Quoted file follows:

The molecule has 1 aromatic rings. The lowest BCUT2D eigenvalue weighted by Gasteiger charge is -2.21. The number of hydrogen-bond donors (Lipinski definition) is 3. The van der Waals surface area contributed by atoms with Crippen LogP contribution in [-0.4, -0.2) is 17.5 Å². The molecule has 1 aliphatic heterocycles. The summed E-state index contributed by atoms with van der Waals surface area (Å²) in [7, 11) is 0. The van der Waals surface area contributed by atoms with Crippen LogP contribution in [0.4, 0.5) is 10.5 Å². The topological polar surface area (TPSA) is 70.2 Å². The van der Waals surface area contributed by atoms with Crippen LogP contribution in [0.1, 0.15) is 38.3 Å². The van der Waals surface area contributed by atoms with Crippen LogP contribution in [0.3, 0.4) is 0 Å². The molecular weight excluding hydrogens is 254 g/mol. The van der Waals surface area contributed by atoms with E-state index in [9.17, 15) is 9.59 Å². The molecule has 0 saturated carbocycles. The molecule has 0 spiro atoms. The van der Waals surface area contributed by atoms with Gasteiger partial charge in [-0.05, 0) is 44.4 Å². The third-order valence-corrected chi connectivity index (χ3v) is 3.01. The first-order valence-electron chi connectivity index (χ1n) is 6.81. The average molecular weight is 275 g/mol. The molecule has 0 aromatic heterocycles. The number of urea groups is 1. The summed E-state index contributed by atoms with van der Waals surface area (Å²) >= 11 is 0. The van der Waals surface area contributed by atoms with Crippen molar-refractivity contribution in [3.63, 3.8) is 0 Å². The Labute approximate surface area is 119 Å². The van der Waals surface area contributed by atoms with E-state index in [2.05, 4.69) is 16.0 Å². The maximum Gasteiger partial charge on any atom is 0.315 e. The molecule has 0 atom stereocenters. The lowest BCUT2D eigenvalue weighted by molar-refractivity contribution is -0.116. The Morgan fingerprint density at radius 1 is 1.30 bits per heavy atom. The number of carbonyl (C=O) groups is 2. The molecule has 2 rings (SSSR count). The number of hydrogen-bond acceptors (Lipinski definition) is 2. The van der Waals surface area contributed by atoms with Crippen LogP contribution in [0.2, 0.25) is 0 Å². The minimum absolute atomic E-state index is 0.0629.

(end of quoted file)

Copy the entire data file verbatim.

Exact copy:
The molecule has 1 aromatic rings. The lowest BCUT2D eigenvalue weighted by Gasteiger charge is -2.21. The number of hydrogen-bond donors (Lipinski definition) is 3. The van der Waals surface area contributed by atoms with Crippen LogP contribution in [-0.4, -0.2) is 17.5 Å². The molecule has 1 aliphatic heterocycles. The summed E-state index contributed by atoms with van der Waals surface area (Å²) in [7, 11) is 0. The van der Waals surface area contributed by atoms with Crippen LogP contribution in [0.4, 0.5) is 10.5 Å². The topological polar surface area (TPSA) is 70.2 Å². The van der Waals surface area contributed by atoms with Crippen LogP contribution in [0.1, 0.15) is 38.3 Å². The van der Waals surface area contributed by atoms with Crippen LogP contribution in [0.3, 0.4) is 0 Å². The molecular weight excluding hydrogens is 254 g/mol. The van der Waals surface area contributed by atoms with E-state index in [9.17, 15) is 9.59 Å². The molecule has 0 saturated carbocycles. The molecule has 0 spiro atoms. The van der Waals surface area contributed by atoms with Gasteiger partial charge in [-0.05, 0) is 44.4 Å². The third-order valence-corrected chi connectivity index (χ3v) is 3.01. The first-order valence-electron chi connectivity index (χ1n) is 6.81. The average molecular weight is 275 g/mol. The molecule has 0 aromatic heterocycles. The number of urea groups is 1. The summed E-state index contributed by atoms with van der Waals surface area (Å²) >= 11 is 0. The van der Waals surface area contributed by atoms with Crippen molar-refractivity contribution in [3.63, 3.8) is 0 Å². The Labute approximate surface area is 119 Å². The van der Waals surface area contributed by atoms with E-state index in [2.05, 4.69) is 16.0 Å². The maximum Gasteiger partial charge on any atom is 0.315 e. The molecule has 0 atom stereocenters. The lowest BCUT2D eigenvalue weighted by molar-refractivity contribution is -0.116. The Morgan fingerprint density at radius 1 is 1.30 bits per heavy atom. The number of carbonyl (C=O) groups is 2. The molecule has 2 rings (SSSR count). The number of hydrogen-bond acceptors (Lipinski definition) is 2. The van der Waals surface area contributed by atoms with Crippen LogP contribution in [0.2, 0.25) is 0 Å². The minimum absolute atomic E-state index is 0.0629.